Alibaba IPO debut was a huge success

China’s biggest e-commerce business Alibaba held its IPO in the NYSE on Friday. It was huge success. Early in the day stocks changed hands at $92.70, much higher than the $68 some investors had paid.

Alibaba became a publicly traded technology super-giant on Friday, with a company market value of $231 billion, which is bigger than Procter & Gamble.

Initial investors saw gains of 38%, equivalent to more than $9 billion in profits, in just the first day of trading. The average first day increase for American-listed Internet and technology deals in 2014 has been 26%.

Alibaba’s IPO sold 320.1 million shares at $68, trading under the ticker BABA. It raised $21.77 billion, easily beating Visa’s IPO of almost $17.9 billion in 2008.

There is a 30-day option for underwriters to purchase approximately 48 million more shares. So, the offering may reach $25 billion, which would make it the world’s largest ever IPO.

Larger first-day deals tend to have smaller jumps, making Alibaba’s impressive surge even more spectacular.

Alibaba IPO

Alibaba shares jumped 38% in one day (Photo source: Alibaba)

Alibaba now has lots of cash

Alibaba’s IPO means it is now super cash rich and can easily buy up a string of other companies and launch new products. It is likely to compete more fiercely with Internet rivals at home such as BIDU and Tencent, and also expand into international markets in a big way.

Even though the company insists it aims to concentrate on its domestic e-commerce market, which from 2011 to 2015 is forecast to triple, most analysts believe it will not be able to resist the temptation of international markets, especially now that it has the financial clout.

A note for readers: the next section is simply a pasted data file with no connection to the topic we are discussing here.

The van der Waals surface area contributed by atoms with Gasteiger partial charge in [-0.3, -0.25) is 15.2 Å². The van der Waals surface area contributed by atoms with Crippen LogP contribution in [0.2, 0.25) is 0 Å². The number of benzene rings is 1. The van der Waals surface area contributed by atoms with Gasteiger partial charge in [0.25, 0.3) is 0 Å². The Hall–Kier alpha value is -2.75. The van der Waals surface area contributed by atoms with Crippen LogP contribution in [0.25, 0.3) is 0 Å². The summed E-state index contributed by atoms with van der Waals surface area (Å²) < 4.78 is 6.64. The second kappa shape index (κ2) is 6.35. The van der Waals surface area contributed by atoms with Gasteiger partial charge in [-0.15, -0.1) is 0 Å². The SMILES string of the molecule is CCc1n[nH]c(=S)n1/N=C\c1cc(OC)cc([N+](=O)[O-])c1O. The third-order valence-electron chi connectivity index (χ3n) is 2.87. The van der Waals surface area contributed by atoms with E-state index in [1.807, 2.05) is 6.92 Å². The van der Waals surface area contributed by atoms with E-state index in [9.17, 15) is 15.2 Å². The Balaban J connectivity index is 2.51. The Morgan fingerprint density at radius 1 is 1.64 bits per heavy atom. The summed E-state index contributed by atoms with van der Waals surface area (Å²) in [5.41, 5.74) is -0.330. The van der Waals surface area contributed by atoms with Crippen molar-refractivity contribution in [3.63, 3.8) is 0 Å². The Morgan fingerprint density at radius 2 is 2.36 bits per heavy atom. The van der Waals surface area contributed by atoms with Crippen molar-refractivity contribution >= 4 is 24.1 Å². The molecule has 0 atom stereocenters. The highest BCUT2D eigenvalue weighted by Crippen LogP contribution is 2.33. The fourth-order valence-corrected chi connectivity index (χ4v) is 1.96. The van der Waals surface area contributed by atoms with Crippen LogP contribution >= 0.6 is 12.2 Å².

Alibaba Holdings was founded by former English language teacher Jack Ma, who started off connecting Chinese producers with American importers online fifteen years ago. He is now the richest person in China. His stake in Alibaba was worth more than $18 billion by Friday’s close. Mr. Ma sold almost $1 billion’s worth of stock yesterday.

Welcome to US shareholder scrutiny and pressure, Alibaba. Investors are going to expect growth in a market with declining advertising rates. Unless the company comes up with new products and ideas, the pressure will grow.

Video – Jack Ma on Alibaba’s IPO success

 

It will be interesting to see how Mr. Ma deals with western investors. He once said the greatest priorities for a company are its customers, followed by its workers, and then its investors in third place, but a long way down.

Mr. Ma stood on the floor of the New York Stock Exchange on Friday together with eight of his company’s customers, and rang the opening bell.

Mr. Ma said:

“We want to be bigger than Wal-Mart. We hope in 15 years, people say this is a company like Microsoft, IBM, Wal-Mart. They changed, shaped the world.”

Alibaba is quite different from other e-commerce giants in that it does not sell anything directly to customers – it connects people and small businesses. Some of its platforms, such as TMall and Taobao represent 80% of China’s e-commerce.

It has 279 million active buyers who visit Alibaba sites at least once a month on mobile devices, which makes its stocks especially appealing in a market that is shifting away from desktop and laptop PCs.

Alibaba will need to break with history, though, if it wants to keep its investors on board over the long-term. Since the mid-1990s, Chinese stocks have typically burned both domestic and foreign investors. They tend to start well, but are notorious for not being able to keep up with inflation.

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